Assembly Republicans propose increase in college tuition aid

Assembly Republicans this week laid out their alternative to Gov. Andrew Cuomo’s “free tuition” proposal, suggesting the state expand both eligibility and dollar amounts for New York’s existing tuition grant program and let taxpayers deduct part of their student-loan payments from their income taxes.

Dubbed “the Affordable College for All Initiative,” the concept – it has not yet been put into bill form – would raise to $125,000 the current $80,000 income limit to qualify for the state’s longstanding Tuition Assistance Program, better known as TAP. It also would lift the maximum annual TAP award to $6,470 from $5,165, raise every TAP grant by $500 and restore eligibility for graduate students (they got booted from TAP in 2010).

Republicans calculate their proposal would cost $146 million this year, just a little below the $163 million Cuomo has said his proposal initially would cost. One of their selling points is that students can spend TAP grants at both public and private institutions, whereas Cuomo has proposed free tuition only at public colleges and universities.

Assemblyman Karl Brabenec, a Deerpark Republican, praised his conference’s plan and panned Cuomo’s in a video recorded after he and his colleagues announced their alternative.

“It’s much, much better than the socialist proposal that Governor Cuomo put out to us a couple months ago, with what he says tuition-free college assistance, which isn’t the case,” Brabenec said in the recording. “Whenever you hear ‘free college,’ that usually means ‘tax increase.’”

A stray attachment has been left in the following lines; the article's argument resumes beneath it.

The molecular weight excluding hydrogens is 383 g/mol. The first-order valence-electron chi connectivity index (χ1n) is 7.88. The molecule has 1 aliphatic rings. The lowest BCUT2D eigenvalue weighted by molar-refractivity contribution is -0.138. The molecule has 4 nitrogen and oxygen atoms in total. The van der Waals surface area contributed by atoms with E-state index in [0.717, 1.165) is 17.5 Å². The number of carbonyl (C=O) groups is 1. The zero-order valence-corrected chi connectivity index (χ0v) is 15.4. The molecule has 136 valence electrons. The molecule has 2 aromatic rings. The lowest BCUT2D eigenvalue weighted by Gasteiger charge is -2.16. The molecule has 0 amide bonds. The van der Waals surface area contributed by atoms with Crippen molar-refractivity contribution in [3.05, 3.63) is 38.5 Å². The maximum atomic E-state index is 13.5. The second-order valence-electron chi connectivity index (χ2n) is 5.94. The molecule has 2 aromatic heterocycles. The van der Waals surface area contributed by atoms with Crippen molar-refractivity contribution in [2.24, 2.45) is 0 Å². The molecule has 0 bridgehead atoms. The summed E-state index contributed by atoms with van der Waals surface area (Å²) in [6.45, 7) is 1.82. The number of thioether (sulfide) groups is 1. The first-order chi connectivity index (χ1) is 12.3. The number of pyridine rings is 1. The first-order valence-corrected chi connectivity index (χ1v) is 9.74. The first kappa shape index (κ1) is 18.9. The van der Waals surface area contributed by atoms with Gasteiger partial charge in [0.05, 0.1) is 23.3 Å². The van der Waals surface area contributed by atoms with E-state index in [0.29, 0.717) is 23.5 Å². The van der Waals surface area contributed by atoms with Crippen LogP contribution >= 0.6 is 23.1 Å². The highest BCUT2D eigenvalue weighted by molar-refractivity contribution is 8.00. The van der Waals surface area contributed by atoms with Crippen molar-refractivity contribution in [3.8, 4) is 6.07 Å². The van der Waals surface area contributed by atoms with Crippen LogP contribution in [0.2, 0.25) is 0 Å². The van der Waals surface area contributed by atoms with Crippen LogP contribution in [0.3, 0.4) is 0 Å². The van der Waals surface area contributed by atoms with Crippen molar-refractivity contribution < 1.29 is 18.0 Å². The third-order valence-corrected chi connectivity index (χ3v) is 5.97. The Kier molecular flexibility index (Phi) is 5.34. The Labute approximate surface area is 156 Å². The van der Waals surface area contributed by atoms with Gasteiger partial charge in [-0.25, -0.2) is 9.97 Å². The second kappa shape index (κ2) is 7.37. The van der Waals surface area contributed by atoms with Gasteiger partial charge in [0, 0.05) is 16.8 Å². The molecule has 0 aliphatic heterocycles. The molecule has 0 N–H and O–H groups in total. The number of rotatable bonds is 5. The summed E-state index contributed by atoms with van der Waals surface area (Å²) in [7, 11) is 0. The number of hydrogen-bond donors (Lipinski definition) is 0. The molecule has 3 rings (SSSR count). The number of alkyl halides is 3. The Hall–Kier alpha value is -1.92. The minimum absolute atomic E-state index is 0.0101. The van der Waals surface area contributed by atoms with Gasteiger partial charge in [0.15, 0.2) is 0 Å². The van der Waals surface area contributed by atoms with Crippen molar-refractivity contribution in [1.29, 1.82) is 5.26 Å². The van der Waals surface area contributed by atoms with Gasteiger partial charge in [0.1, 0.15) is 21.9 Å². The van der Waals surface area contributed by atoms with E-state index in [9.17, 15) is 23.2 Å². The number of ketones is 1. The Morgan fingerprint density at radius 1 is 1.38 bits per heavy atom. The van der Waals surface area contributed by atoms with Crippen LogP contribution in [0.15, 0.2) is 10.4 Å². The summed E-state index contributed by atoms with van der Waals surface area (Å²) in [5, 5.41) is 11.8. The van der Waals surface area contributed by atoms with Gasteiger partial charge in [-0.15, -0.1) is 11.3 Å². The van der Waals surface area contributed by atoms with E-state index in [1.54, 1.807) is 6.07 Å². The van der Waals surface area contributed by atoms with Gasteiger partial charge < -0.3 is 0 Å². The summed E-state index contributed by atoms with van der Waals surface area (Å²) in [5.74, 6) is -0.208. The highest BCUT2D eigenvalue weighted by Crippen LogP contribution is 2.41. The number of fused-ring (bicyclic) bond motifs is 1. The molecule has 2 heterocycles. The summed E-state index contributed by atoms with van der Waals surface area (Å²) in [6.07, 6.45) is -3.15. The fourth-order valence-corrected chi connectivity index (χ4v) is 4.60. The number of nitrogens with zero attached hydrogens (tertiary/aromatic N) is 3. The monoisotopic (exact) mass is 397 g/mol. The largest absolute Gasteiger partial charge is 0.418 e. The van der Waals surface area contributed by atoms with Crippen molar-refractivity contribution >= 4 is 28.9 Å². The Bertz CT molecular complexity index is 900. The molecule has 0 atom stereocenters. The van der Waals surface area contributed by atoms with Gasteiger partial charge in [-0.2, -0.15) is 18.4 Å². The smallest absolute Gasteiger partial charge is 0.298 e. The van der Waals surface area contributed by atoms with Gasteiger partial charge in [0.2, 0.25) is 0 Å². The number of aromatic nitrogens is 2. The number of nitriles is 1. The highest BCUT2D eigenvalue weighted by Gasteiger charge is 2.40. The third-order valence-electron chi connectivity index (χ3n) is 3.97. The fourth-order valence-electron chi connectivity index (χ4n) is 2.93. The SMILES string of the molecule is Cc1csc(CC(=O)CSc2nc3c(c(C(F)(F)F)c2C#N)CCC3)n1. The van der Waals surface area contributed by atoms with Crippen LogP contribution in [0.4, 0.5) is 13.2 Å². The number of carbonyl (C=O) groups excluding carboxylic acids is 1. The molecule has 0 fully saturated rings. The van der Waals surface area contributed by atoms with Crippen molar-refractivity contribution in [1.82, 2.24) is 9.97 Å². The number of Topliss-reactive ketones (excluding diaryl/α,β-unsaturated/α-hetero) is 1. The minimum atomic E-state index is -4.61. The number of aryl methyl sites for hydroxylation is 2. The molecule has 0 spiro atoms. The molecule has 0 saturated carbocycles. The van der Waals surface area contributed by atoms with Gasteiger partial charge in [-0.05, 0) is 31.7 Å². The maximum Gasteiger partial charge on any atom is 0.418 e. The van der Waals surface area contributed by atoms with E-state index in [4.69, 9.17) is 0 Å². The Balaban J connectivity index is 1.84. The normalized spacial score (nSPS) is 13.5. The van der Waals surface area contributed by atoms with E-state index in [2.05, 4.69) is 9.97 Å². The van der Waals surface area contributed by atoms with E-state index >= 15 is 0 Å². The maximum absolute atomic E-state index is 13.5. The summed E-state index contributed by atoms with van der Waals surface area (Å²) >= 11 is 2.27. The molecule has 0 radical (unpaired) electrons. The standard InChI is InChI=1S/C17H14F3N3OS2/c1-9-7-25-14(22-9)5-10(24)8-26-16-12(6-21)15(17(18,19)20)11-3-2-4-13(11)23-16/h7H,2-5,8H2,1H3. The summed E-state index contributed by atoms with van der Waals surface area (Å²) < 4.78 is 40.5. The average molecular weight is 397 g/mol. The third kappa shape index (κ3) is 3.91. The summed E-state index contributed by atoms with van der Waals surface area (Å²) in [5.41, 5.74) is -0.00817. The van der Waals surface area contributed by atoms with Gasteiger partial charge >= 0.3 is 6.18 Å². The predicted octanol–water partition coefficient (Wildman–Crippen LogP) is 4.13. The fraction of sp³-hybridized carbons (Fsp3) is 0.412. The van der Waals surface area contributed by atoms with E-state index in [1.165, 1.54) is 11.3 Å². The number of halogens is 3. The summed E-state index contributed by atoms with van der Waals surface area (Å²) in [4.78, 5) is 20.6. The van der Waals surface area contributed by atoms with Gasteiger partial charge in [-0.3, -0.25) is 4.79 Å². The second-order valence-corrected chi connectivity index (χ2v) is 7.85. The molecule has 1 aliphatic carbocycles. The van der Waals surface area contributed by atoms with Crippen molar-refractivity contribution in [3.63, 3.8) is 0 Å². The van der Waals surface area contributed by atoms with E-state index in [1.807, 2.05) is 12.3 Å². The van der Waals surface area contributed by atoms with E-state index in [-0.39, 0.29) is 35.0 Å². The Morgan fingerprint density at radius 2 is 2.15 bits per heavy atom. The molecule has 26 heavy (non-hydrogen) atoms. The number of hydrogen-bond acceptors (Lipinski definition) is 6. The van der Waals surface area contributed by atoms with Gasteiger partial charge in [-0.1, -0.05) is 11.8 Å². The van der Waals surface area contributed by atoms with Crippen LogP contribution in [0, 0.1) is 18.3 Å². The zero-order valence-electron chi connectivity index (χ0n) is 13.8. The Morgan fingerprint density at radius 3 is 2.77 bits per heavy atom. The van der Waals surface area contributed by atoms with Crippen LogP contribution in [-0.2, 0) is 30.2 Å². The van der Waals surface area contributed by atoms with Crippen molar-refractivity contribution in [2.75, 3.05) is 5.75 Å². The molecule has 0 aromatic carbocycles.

Yet there are great similarities in the two ideas. Cuomo’s proposal would incorporate the TAP funding already available to students (and federal Pell grants as well) and simply cover the tuition difference, much like the increase in TAP grants that Republicans suggested (their proposed $6,470 maximum is the current in-state tuition amount at New York’s four-year public colleges). And his proposal also would phase in a $125,000 income limit over three years. (Under his plan, the cutoff would be $100,000 this fall, $110,000 in 2018, and $125,000 thereafter).

Republicans say the state hasn’t raised the income threshold for TAP in 17 years.

They argue that Cuomo’s idea of waiving tuition at public colleges for qualifying students could siphon students from private colleges and hurt their enrollment. Cuomo recently countered that New York already lavishes taxpayer money on its private universities through TAP grants, with about 79,000 students at those institutions claiming an average of $3,200 a year, according to a Politifact fact check of his claim this week.

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